Gibson Priest

Gibson Priest

What are those green or brown worms marching across hay fields and yards? They are not called armyworms by chance.

They are marching with precision and destroying all green pastures and hayfields in their path. Army worms are notorious for devastating one field, then crossing the road to another field.

Armyworms are a problem which pop up every now and then. This problem starts with thousands of nondescript, brownish moths. The females lay clusters of eggs on grasses and other food plants. The eggs hatch in two or five days.

The caterpillars feed for about 12 days and then pupate. Adult moths emerge seven to fourteen days later and are active mainly at night. The entire lifecycle is about one month.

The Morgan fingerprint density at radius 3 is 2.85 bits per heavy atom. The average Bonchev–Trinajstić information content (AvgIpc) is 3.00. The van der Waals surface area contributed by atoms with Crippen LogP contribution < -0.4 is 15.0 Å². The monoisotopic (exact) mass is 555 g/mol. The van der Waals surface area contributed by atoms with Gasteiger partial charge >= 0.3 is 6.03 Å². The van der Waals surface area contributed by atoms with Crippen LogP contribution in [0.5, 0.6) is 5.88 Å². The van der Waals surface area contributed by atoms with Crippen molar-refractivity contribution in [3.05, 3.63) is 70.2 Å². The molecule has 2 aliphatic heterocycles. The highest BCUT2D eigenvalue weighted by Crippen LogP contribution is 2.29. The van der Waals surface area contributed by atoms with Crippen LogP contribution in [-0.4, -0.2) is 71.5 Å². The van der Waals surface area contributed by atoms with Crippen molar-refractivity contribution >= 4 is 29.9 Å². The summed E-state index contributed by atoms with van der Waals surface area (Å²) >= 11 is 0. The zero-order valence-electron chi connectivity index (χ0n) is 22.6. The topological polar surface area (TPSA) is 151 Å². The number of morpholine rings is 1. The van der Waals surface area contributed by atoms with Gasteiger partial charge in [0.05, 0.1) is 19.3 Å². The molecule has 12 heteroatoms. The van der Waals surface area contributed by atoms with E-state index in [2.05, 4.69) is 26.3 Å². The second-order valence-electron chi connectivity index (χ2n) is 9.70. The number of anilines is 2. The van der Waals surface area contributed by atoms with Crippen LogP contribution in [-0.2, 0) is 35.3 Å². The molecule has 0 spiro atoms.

The caterpillars are about an inch and half long when full-grown. They vary from green or tan to nearly black and usually have an inverted white “Y” on their face.

Quick action is required to control these pests. Spray hay fields and pastures when caterpillar counts reach three per square foot. Spinosad, bifenthrin, carbaryl and permethrin are all products that can be used to control armyworms.

Homeowners can use these insecticides in moderation, along with Sevin.

If you have any questions regarding army worms or other insect problems, you are welcome to contact the extension office at 770-749-2142 or email uge2233@uga.edu.

For more information and details on upcoming events, check out the Polk County Extension office on Facebook by searching “UGA Extension Polk County.”

0
0
0
0
0

Recommended for you